We’re in the middle of a heat wave. What can be worse than a heat wave? A dome of heat and humidity hovering over a concrete city.
That’s why at this time of year we all dream about going away. We all have fantasies based upon experiences we had as kids of what a true summer is:
*Lolling about on a hammock
*All day reading on the cot set up on the screened-in porch
*A glass of lemonade, condensation sweating down the sides in rivulets
*Running through a sprinkler—an act so sublime that it has been lost forever I’m afraid to the Water Park
*In a canoe out in the middle of a lake, the cool breezes wafting over you
*how about a peach, a bucket of blueberries, shucking corn, cranking ice cream
*doing nothing, nothing at all
In 1941 E. B. White (he of Charlotte’s Web fame) wrote a small personal essay about returning with his young son to a camp on a lake up in Maine that he had visited during the summer months as a child.
The lake had never been what you would call a wild lake. There were cottages sprinkled around the shores, and it was in farming although the shores of the lake were quite heavily wooded. Some of the cottages were owned by nearby farmers, and you would live at the shore and eat your meals at the farmhouse. That's what our family did. But although it wasn't wild, it was a fairly large and undisturbed lake and there were places in it which, to a child at least, seemed infinitely remote and primeval.
Wow that lake and woods sounds amazing. Through the filter of nostalgia White has woven a paradise. Yet even as he journeys there he worries about how time might have altered the “holy spot” of his memories. Instead of gravel, would the road be tarred? Would the lake be clear and cold and still—or marred by the invention of the outboard motor?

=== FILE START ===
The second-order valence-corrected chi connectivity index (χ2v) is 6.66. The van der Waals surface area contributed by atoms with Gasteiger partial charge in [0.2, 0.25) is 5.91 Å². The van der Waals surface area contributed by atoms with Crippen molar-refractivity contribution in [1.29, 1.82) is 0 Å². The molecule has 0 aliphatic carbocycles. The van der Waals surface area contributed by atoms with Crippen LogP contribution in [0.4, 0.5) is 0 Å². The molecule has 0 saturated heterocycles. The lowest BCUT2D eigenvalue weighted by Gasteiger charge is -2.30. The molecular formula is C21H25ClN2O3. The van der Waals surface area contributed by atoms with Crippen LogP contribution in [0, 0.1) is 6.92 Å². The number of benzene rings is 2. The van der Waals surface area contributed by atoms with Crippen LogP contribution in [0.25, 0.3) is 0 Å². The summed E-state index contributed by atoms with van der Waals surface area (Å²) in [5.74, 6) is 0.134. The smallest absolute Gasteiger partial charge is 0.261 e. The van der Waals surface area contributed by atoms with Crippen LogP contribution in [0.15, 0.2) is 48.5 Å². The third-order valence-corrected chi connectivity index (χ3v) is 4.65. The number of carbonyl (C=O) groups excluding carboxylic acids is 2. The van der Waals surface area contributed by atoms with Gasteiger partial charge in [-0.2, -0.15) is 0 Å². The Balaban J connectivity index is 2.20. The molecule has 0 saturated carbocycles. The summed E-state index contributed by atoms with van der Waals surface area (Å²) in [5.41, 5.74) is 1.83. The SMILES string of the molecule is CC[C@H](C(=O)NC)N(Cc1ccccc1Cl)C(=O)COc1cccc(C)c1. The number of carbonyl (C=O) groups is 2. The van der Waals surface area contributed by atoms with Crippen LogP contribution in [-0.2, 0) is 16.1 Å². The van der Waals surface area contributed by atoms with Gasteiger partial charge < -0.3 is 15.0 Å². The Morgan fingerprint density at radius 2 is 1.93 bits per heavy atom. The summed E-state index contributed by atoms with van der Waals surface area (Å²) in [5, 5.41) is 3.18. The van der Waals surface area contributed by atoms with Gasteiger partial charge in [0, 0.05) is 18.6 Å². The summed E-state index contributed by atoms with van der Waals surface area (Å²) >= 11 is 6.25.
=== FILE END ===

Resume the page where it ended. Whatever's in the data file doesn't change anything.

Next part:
But when I got back there, with my boy, and we settled into a camp near a farmhouse and into the kind of summertime I had known, I could tell that it was going to be pretty much the same as it had been before--I knew it, lying in bed the first morning, smelling the bedroom, and hearing the boy sneak quietly out and go off along the shore in a boat. I began to sustain the illusion that he was I, and therefore, by simple transposition, that I was my father. This sensation persisted, kept cropping up all the time we were there. It was not an entirely new feeling, but in this setting it grew much stronger. I seemed to be living a dual existence.
Whether we have children or grandchildren or a special niece or nephew or “borrow” a friend’s child, we know that human tendency of wanting to show them the kind of fun we had, and in doing this, make it possible to relive our past through them. I used to want to take my girl bike riding until she complained so loudly that I gave up. Seems that she HATED riding her bike. Some things you can’t share. But in White’s essay, he and his son bond over fishing, swimming, pie-eating. For those couple of weeks summer was as he always remembered it. It was like time had stood still. Rare and golden, like a memory. Until one can actually come to believe that they are immortal.
When the others went swimming my son said he was going in too. He pulled his dripping trunks from the line where they had hung all through the shower, and wrung them out. Languidly, and with no thought of going in, I watched him, his hard little body, skinny and bare, saw him wince slightly as he pulled up around his vitals the small, soggy, icy garment. As he buckled the swollen belt suddenly my groin felt the chill of death.
And it is this line: I’ve always remembered from White’s essay, the final word of death. When reality comes rushing in and I realize time has passed. That my parents now in their own twilight, both this July turning 86 and 85. That my daughter, also having a birthday this month, is turning 22. That that summer we vacationed at the lake, the same summer her father got the worst poison ivy imaginable doing GI crawls in wet jeans in thick underbrush, the same summer we had terrible rains and the lake rose up quickly to level with the boat house, and Grandpa and Grandma came down from Galesburg with a picnic and a cake decorated like an American flag, and me, Mom, launched herself from a rock on the rope swing and forgot to let go and swung back and smashed and grazed my arm, letting go to plop and make little eddies of bloody water—that summer, that conflation of many summers we had—are gone.
We can only go there again by some slip of the mind, with strong memory magic. This heat wave I hope once more to go back, once more to the lake.